National Geographic’s Found Tumblr

As a celebration of National Geographic’s 125th anniversary of being “The Most Interesting Publication in the World” they have created an ever-expanding archive their most amazing photojournalism from around the world via Tumblr.  The photos are stunning.  I’ve compiled a nice smattering here, but definitely add their site to your feed.





tumblr_mkqkv4UMtM1s7f3fyo1_1280[All images via National Geographic Found]

Patton Oswald’s Star Wars Filibuster

Television is becoming so much more interesting because it has the ability to comment and contribute to popular culture, allowing it to fit into the larger spectrum of our lives in a way that films cannot. This clip, aside from being an awesome performance by Oswald is a good example of that.

Movies these days suck for a lot of reasons, but to their credit, they’re challenged with transporting us to a separate reality that prohibits the acknowledgement of seemingly insignificant cultural blips like the much anticipated screenplay for Star Wars Episode VII.

Culture is speeding up.  The stories we tell are becoming relevant for shorter and shorter periods of time and while film will always have a place in our lives, it’s far less equipped to deal with this dynamic.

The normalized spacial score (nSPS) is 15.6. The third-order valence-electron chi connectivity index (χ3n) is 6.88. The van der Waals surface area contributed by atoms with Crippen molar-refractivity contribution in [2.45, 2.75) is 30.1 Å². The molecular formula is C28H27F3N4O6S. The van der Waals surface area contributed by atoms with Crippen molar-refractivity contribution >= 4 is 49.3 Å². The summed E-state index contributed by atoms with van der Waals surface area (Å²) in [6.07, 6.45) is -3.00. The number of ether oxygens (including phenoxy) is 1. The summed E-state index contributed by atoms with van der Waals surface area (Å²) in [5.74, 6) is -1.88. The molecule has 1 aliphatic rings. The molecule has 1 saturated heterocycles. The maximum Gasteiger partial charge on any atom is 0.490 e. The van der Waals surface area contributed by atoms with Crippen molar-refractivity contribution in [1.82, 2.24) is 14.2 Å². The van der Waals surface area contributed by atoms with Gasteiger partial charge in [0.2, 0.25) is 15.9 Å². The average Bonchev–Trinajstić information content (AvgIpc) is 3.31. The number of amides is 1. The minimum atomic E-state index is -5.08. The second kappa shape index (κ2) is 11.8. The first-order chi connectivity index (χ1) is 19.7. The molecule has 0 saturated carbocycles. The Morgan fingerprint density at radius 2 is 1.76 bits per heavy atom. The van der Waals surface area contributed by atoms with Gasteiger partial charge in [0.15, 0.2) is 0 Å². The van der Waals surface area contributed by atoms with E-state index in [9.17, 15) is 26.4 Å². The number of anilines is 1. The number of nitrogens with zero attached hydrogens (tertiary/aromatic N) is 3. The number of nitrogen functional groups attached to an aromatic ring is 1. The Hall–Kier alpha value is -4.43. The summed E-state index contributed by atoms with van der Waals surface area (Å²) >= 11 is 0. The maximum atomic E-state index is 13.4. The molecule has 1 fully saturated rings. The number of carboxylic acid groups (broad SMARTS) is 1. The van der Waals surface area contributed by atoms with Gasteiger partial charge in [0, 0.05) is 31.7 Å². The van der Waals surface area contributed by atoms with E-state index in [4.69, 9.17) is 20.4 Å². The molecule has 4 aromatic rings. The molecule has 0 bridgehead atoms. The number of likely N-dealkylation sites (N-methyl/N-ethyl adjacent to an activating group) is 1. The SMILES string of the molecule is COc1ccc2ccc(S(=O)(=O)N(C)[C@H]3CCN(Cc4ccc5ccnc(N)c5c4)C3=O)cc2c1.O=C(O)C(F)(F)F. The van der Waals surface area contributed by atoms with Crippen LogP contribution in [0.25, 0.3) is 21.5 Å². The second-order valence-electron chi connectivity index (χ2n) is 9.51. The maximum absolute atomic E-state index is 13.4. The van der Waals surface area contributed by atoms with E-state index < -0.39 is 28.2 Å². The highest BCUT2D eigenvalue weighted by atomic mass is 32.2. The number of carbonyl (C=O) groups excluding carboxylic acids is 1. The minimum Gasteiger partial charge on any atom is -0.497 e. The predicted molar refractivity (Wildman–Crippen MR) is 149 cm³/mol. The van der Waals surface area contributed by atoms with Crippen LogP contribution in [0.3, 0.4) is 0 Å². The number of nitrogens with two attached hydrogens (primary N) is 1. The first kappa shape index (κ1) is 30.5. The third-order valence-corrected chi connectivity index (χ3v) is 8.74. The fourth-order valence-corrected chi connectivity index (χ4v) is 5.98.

Thanks for the share Dave.

Dove’s Real Beauty Sketches


The latest iteration of Dove’s Real Beauty campaign is marketing at its best: honest, insightful and artfully delivered.

This is how rockstars write creative briefs…


This letter has been getting a bit of press lately, due in part to it’s recent sharing at a digital storytelling conference.  Pretty self-explanatory, but Mick Jagger was writing to Andy Warhol about doing the artwork on The Rolling Stones greatest hits album Through The Past, Darkly.

[via Phaidon]

Time Lapse Earth


Another inspiring short compiling footage from the International Space Station.  Made my day.

[via High Snobiety]

The World As 100 People


Love this infographic from London-based Jack Hagley. Click to access an enlarged version.

Why food has eclipsed art as the highest form of culture


I read this great piece from Michael Wolff at GQ UK about the trials and tribulations of New York City foodies. In the piece Michael describes how restaurants rule the social social scene for urbanites while lapping up more than their share of the cultural bandwidth, dictating the haves and have-nots through the reservations they can or cannot obtain. In summary:

I don’t think it is possible to overstate the dominance of restaurants in urban life. They are the cultural focus and reference, eclipsing sports, art, literature, entertainment, music, drugs – and sex. You likely wouldn’t have sex with someone who took you to the wrong restaurant (or at least wouldn’t be happy about it). Restaurant reviews are like theatre reviews used to be, defining a cultural consensus. Certainly people talk more often and more passionately about restaurants than they talk about politics, movies, or even real estate. Restaurant talk may be the highest form of cultural sophistication and Zeitgeist connection. You’re a bore and rube if you haven’t eaten where everybody has eaten – or at least if you’re not shaking with excitement about getting there soon.